Q: It seems that the United States is voluntarily retreating from its position as a global hegemon, which is because of the remarkable increase in the costs of maintaining a unipolar and hegemonic order and the considerable decrease in its utilities. What’s your viewpoint in this regard?
A: The United States will find it very difficult to relinquish the prerogatives of initiative, agenda setting and intervention which it has accumulated. There remains a pervasive belief among members of the American foreign policy community that the United States is the indispensable nation. That belief conforms to the deeply held, uncritical sentiment that it has a mission to perform – a providential or historical one – to lead the rest of the world on the path to enlightenment. Moreover, for many Americans the faith in American exceptionalism buttresses personal self-esteem. This last is important at a time when anxiety and apprehension pervade the collective psyche.
Q: The global capitalistic economy is collapsing and its consequences for the uni-polar and hegemonic order are beginning to appear gradually. What do you think about the repercussions of the global economic recession and its effects on the compasses of the U.S. power?
A: Oddly, the near collapse of the world’s financial system in 2008 led to a strengthening of American influence in the developed world. This is despite the fact that the practices and ideas that brought the world close to collapse originated in the United States. Europe and Japan lack totally the political will to step forward and assert themselves. China is a different story – as we already have seen in the financial sphere. It’s from Beijing that the challenge to American domination of international economic institutions and practices will come.
Q: Based on the emergence and intensification of global resistance against capitalism and liberalism, especially resistance on the microphysical level of global power against the lifestyle of imperialist system, the political power and influence of the United States has been diminishing in the recent years. What’s your take on that?
A: I do not expect that the challenge will be on ideological grounds. The Chinese leadership is utterly uninterested in ideology. The same holds for all those nations that are “making it” economically. This is not to say that there are not significant differences in thinking about macroeconomic management. American ultra-liberalism will have to be amended. However, the basic ideological rejection comes from countries and elites with very little influence.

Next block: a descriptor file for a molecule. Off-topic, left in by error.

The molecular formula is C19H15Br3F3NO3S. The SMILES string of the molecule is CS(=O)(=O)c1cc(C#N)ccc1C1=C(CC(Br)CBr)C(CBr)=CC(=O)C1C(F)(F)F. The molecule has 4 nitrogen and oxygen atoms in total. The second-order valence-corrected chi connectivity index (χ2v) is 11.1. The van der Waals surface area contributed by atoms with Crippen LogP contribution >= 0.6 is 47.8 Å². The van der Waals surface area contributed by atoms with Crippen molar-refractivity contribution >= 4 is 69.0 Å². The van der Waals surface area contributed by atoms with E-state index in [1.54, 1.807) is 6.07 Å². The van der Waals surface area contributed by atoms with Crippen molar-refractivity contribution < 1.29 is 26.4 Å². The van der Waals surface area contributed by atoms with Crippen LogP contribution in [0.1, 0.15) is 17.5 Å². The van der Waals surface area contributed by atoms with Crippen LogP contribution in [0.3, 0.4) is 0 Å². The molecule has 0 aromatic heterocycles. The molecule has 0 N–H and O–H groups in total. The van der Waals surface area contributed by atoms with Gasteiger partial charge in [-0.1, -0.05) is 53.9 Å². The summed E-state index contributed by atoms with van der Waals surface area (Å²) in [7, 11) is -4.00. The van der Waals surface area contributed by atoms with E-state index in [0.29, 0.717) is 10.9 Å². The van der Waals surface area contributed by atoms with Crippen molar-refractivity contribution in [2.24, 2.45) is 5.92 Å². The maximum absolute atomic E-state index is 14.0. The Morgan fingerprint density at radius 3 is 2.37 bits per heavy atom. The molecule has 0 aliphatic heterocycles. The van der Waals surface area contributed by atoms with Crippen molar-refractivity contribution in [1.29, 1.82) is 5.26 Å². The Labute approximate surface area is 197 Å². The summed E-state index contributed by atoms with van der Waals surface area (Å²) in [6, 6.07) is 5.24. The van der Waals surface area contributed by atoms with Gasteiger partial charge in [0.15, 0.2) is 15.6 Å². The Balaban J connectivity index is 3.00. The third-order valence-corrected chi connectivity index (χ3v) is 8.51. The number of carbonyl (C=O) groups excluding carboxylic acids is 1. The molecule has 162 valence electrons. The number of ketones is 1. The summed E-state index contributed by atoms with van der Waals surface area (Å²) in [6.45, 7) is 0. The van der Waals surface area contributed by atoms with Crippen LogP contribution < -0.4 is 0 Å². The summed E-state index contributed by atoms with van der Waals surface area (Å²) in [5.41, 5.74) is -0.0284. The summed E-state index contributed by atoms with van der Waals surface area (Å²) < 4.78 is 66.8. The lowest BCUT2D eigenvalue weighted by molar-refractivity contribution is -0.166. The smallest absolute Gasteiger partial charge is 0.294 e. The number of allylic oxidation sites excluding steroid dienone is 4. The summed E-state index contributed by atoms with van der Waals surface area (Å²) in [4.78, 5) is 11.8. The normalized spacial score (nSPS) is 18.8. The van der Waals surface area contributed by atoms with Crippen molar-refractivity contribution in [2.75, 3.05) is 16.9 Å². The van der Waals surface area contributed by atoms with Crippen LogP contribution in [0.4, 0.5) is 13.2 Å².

Q: The resistance and opposition of the United States’ domestic forces against the interventions of the U.S. government in the other countries and the imperialistic traits of the U.S. political system have been contributing to the weakening of the global position of the United States. Would you please share your perspective on that with us?
A: The American public’s appetite for military intervention has diminished considerably. It is less clear that this is a permanent phenomenon. After all, we’ve seen this after Korea and after Vietnam as well – when it wasn’t lasting. 9/11 gave a particular edge to the disposition of American elites to exploit their greatest asset: the country’s military strength. That fear has abated somewhat. There still remains a readiness to back low-grade military action using Special Forces, drones, etc, That approach lies at the heart of current American strategy to prevent hostile elements from taking power in the greater Middle East, in Central Asia, in Africa and even in Latin America. That cresting capability naturally perpetuates the belief that the United States can shape the affairs of other countries – and do so at a reasonable cost.
Key Words: American Public, Military Intervention, Global Governance, Hegemonic System, Power Balance, Global Equations, Capitalistic Economy, Imperialist System, Brenner
US Decline? (No.2): William Wohlforth: The United States Lost Some Ground over the Past Decade
US Decline? (No.1): Francis Shor: The Us Economy & Military Fading Gradually